How Exactly Does CBD Work & What Are Its Benefits?

If you can count on the CBD market to be one thing, it’s ever-changing. We’re in uncharted territory with this market, and that leads to many people cutting corners.

The problem with that approach: the consequences of mislabeling a product or making an illegal claim can be quite costly.

Taking the time to properly label and market your CBD products will save you time and money in the long run. In this post, let’s walk through the basics so you can start off on the right foot.

Key information to include on your labeling

When working out how to label and market your CBD products, start by asking: what would this product be if it didn’t have any CBD in it?

That’s because CBD cannot “be” a food, supplement, or cosmetic; it can only be included in those products. Then you can follow the appropriate rules for marketing and labeling depending on that class of product. So if you’re marketing a CBD-infused hand cream, you would market that as a cosmetic. If you’re marketing a CBD food product, you would market that as food.

You also want to avoid labeling your CBD product under a false category. Because CBD has some purported medical benefits, some companies may market their cosmetics as “cosmeceuticals.” However, because the FDA doesn’t recognize this category, the product could be considered mislabeled, and you’ll have to spend time and money fixing the issue.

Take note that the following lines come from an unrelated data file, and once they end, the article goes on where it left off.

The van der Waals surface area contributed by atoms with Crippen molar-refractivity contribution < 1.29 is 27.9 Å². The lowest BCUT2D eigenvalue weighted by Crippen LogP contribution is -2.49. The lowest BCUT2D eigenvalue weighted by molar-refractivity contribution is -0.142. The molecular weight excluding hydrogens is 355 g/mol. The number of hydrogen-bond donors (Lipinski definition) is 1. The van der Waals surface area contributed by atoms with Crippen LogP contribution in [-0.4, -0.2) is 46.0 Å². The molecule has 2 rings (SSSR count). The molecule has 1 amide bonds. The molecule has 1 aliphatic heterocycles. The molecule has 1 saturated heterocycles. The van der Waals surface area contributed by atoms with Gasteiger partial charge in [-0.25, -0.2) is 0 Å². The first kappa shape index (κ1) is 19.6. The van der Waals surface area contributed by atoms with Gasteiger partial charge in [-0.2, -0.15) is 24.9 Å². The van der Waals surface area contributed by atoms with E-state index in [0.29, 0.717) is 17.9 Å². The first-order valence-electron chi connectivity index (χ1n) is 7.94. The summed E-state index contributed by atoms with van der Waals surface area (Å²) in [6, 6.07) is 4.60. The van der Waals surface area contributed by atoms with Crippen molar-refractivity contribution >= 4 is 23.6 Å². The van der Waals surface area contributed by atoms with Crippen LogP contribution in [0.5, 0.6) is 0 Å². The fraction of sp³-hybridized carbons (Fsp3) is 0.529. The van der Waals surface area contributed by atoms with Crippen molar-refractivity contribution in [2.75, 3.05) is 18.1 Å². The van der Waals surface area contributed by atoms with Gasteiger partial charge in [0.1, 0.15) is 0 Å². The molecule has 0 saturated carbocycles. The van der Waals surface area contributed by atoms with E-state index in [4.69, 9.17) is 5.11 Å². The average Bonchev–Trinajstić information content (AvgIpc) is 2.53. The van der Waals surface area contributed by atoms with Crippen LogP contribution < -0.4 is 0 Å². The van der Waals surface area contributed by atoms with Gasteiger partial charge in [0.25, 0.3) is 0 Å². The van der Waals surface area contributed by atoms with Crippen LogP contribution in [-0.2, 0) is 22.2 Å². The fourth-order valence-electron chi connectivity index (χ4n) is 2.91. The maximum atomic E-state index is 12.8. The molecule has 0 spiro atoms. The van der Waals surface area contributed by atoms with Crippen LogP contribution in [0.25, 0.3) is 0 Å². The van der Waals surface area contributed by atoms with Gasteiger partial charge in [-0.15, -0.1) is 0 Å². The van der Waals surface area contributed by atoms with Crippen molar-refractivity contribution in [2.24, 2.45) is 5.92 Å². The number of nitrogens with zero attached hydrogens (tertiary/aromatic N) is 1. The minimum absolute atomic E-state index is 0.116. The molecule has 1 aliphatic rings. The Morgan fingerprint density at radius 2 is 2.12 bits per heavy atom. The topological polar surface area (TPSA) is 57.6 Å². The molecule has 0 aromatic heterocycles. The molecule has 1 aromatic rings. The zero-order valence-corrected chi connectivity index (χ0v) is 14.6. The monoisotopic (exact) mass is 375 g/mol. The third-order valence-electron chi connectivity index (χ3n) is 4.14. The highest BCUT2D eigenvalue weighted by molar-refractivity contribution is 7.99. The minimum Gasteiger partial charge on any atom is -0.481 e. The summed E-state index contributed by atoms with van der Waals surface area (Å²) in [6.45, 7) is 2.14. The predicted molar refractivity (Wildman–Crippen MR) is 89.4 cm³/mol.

Regardless of product category, however, there’s standard information you should absolutely include on your labeling:

● Brand name
● CBD product type (i.e. oil tincture vs. topical products)
● Product facts, like whether you’re using full-spectrum CBD oil, broad-spectrum CBD oil, or CBD isolates
● Net quantity, which should include the total amount of product as well as a single serving amount (volume for liquids, weight for solids)
● Ingredient lists
● Warning statement to remind customers to CBD away from children, use with care when pregnant, and that products may cause them to fail an upcoming drug test
● Contact information for customers to express their concerns and raise issues if necessary

These may seem like little things, but avoiding trouble with the FDA and FTC definitely makes it worth the effort.

How to avoid medical claims

There are strict guidelines concerning what you’re able to say about food, dietary supplements, and cosmetics—and CBD products fall into this category. Specifically, you can’t make any “disease claims,” a broad category of claims that includes the following.

Qualified health claims (QHCs)

QHCs must be supported by scientific evidence. CBD products cannot make qualified health claims because of the following reasons:

● Not enough viable medical studies have been conducted on the effects of CBD in food and supplements to satisfy the scientific evidence requirement for QHCs
● Even if such studies did exist, the FDA’s current stance that consumer CBD products are illegal precludes it from even considering such claims at this time

Authorized health claims (AHCs)